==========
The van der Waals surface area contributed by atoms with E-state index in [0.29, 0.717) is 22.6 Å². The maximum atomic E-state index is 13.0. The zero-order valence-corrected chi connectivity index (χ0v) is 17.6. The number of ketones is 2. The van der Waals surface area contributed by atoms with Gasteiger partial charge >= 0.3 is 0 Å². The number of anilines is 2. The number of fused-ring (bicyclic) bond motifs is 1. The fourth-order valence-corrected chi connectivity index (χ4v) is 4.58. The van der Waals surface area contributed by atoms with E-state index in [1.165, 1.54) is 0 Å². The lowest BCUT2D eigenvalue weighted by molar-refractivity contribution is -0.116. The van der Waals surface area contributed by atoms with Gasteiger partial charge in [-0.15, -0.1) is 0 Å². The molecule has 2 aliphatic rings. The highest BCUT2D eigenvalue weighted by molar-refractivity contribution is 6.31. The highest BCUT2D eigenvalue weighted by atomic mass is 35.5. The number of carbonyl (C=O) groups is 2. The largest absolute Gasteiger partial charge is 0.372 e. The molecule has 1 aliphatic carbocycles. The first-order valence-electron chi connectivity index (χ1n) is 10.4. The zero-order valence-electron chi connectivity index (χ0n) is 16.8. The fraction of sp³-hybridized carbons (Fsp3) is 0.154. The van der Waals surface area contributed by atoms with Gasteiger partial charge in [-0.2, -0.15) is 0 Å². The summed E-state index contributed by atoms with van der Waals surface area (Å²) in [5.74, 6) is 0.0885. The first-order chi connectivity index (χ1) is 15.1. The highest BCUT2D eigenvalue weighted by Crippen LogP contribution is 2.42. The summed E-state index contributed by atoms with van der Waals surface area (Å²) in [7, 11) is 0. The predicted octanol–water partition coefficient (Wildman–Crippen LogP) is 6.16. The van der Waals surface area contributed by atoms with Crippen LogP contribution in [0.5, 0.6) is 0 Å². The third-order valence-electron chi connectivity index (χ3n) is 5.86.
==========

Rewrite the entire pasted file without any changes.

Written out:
The van der Waals surface area contributed by atoms with E-state index in [0.29, 0.717) is 22.6 Å². The maximum atomic E-state index is 13.0. The zero-order valence-corrected chi connectivity index (χ0v) is 17.6. The number of ketones is 2. The van der Waals surface area contributed by atoms with Gasteiger partial charge >= 0.3 is 0 Å². The number of anilines is 2. The number of fused-ring (bicyclic) bond motifs is 1. The fourth-order valence-corrected chi connectivity index (χ4v) is 4.58. The van der Waals surface area contributed by atoms with E-state index in [1.165, 1.54) is 0 Å². The lowest BCUT2D eigenvalue weighted by molar-refractivity contribution is -0.116. The van der Waals surface area contributed by atoms with Gasteiger partial charge in [-0.15, -0.1) is 0 Å². The molecule has 2 aliphatic rings. The highest BCUT2D eigenvalue weighted by molar-refractivity contribution is 6.31. The highest BCUT2D eigenvalue weighted by atomic mass is 35.5. The number of carbonyl (C=O) groups is 2. The largest absolute Gasteiger partial charge is 0.372 e. The molecule has 1 aliphatic carbocycles. The first-order valence-electron chi connectivity index (χ1n) is 10.4. The zero-order valence-electron chi connectivity index (χ0n) is 16.8. The fraction of sp³-hybridized carbons (Fsp3) is 0.154. The van der Waals surface area contributed by atoms with Gasteiger partial charge in [-0.2, -0.15) is 0 Å². The summed E-state index contributed by atoms with van der Waals surface area (Å²) in [5.74, 6) is 0.0885. The first-order chi connectivity index (χ1) is 15.1. The highest BCUT2D eigenvalue weighted by Crippen LogP contribution is 2.42. The summed E-state index contributed by atoms with van der Waals surface area (Å²) in [7, 11) is 0. The predicted octanol–water partition coefficient (Wildman–Crippen LogP) is 6.16. The van der Waals surface area contributed by atoms with Crippen LogP contribution in [0.5, 0.6) is 0 Å². The third-order valence-electron chi connectivity index (χ3n) is 5.86.